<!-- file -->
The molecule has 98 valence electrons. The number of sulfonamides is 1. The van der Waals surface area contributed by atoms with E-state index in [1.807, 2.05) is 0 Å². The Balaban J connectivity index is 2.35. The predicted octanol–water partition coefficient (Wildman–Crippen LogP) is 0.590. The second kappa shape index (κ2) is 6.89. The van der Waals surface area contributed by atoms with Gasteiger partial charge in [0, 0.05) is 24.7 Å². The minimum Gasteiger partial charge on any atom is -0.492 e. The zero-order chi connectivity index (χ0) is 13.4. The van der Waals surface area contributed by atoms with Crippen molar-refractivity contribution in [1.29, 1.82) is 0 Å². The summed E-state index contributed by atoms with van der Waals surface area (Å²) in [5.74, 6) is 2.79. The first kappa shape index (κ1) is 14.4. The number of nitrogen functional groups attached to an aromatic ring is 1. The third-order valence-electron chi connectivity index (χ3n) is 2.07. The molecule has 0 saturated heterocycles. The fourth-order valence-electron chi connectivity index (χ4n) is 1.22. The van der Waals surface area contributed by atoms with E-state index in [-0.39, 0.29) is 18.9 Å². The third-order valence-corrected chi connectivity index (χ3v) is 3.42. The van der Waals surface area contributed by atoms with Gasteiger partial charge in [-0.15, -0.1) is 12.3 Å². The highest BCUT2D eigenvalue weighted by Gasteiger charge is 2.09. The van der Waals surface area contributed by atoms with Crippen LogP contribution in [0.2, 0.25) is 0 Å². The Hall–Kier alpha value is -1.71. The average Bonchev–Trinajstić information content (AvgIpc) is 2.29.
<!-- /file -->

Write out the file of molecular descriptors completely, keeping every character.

The molecule has 98 valence electrons. The number of sulfonamides is 1. The van der Waals surface area contributed by atoms with E-state index in [1.807, 2.05) is 0 Å². The Balaban J connectivity index is 2.35. The predicted octanol–water partition coefficient (Wildman–Crippen LogP) is 0.590. The second kappa shape index (κ2) is 6.89. The van der Waals surface area contributed by atoms with Gasteiger partial charge in [0, 0.05) is 24.7 Å². The minimum Gasteiger partial charge on any atom is -0.492 e. The zero-order chi connectivity index (χ0) is 13.4. The van der Waals surface area contributed by atoms with Crippen molar-refractivity contribution in [1.29, 1.82) is 0 Å². The summed E-state index contributed by atoms with van der Waals surface area (Å²) in [5.74, 6) is 2.79. The first kappa shape index (κ1) is 14.4. The number of nitrogen functional groups attached to an aromatic ring is 1. The third-order valence-electron chi connectivity index (χ3n) is 2.07. The molecule has 0 saturated heterocycles. The fourth-order valence-electron chi connectivity index (χ4n) is 1.22. The van der Waals surface area contributed by atoms with E-state index in [-0.39, 0.29) is 18.9 Å². The third-order valence-corrected chi connectivity index (χ3v) is 3.42. The van der Waals surface area contributed by atoms with Gasteiger partial charge in [-0.15, -0.1) is 12.3 Å². The highest BCUT2D eigenvalue weighted by Gasteiger charge is 2.09. The van der Waals surface area contributed by atoms with Crippen LogP contribution in [0.2, 0.25) is 0 Å². The Hall–Kier alpha value is -1.71. The average Bonchev–Trinajstić information content (AvgIpc) is 2.29.